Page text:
The fifth port of our Mediterranean cruise was printed, on our itinerary, as Amalfi Coast, Italy, but the port was actually in Salerno. Salerno is a city with museums, galleries beaches and parks to explore but with so many interesting choices just within reach of this city, we knew we would venture out. We could have picked Capri where we would be treated to brilliant blue illuminations in the Blue Grotto or Sorrento, the land of lemon and olive groves. But Pompeii, the city that was buried in 79 A.D. when Mt. Vesuvius erupted was too interesting and fascinating a place to pass up. We didn't think a visit here would take an entire day, though, so we chose an excursion that included a cruise along the Amalfi Coast and a visit to the Town of Amalfi.
Our tour guide for the day, met us at our cruise ship at 7:45 and led us to the Motor Launch that would take us on our 45 minute Almalfi Coast cruise.
There was not an inch of this coast that was not absolutely gorgeous.
Our Motor Launch brought us to the little town of Amalfi. We were in the heart of the town, Piazza Duomo, the central square, when we entered the town. To our right we saw Amalfi Cathedral. We walked up the steep steps to have a closer look.
Then we walked the very narrow streets and explored more of the town.
I kept saying, to Soko, how I felt like I was in Disney World or some other fairy tale village. This town was way too cute to be real.
And it was so tiny that we were suddenly back where we started, in the main plaza, without even trying to get back.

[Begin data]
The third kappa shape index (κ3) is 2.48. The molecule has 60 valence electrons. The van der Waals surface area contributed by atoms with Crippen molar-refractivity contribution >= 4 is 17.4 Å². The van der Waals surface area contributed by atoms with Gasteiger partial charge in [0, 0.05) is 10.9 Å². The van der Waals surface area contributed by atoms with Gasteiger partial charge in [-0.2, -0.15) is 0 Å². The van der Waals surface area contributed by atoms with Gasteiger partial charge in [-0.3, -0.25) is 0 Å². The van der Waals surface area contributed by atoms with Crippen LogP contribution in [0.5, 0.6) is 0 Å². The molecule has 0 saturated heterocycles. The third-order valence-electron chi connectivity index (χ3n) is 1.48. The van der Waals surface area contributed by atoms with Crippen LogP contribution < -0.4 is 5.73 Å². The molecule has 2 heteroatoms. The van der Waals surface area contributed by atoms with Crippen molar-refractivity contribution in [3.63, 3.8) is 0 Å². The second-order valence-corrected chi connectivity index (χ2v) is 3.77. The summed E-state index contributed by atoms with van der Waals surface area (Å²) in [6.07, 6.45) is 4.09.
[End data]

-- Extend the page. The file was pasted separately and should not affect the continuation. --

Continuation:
We saw more than a couple of shops, around the plaza, selling limoncello and other lemon goods. The Amalfi lemon, sfusato amalfitano, is double the size of other lemons. The people use every bit of the lemon, even the leaves, in the cuisine of the region.
I would have loved more time in Amalfi but we definitely did not want to be stranded here so we had to leave this adorable village to meet our Motor Launch.
Once we got back on land, our tour guide hopped on the tour bus with us and we were off to Pompeii. We knew we were getting close to the ancient city when our he pointed out Mt. Vesuvius just ahead of us.
On our walk to Pompeii, we passed a sight that we had never seen in our lives before. A pomegranate tree! I have only seen the fruit stacked up in a bin in my grocer's produce department. It was so awesome to see them hanging on the branches.
Porta Marina is where the original town gate was and where we entered the city of Pompeii.
I had a copy of a walking tour that Rick Steves shared in his book, Mediterranean Cruise Ports, because I thought we would be left in Pompeii to tour on our own. It turned out that our guide led us around which was really nice because he pointed out things I didn't remember reading about in Rick Steves book. Here he was explaining how plaster was used to make a wall look like it was made out of marble.
We saw these stepping stones all over the streets of the city. The steps were used by pedestrians so they wouldn't get their sandals wet after the streets were washed. When we saw two rows of stones, we knew we were on a two way street. Three rows told us we were on a major thoroughfare.
We passed a fast food joint. The Romans had tiny kitchens so usually didn't cook for themselves. The large holes, cut into the marble counter top, held pots of food.
One thing I was looking forward to seeing here was The House of the Tragic Poet. At the entryway, was a "Beware of Dog" sign made out of ceramic tile.
We were very glad we picked this excursion. We learned so much about how the people here lived many, many years ago. It was amazing how the volcanic ash preserved the city so well.
After a perfect day of beautiful and incredible sights, it was time to get back on the ship and say good-bye to Salerno.
Off to our next stop, Venice!
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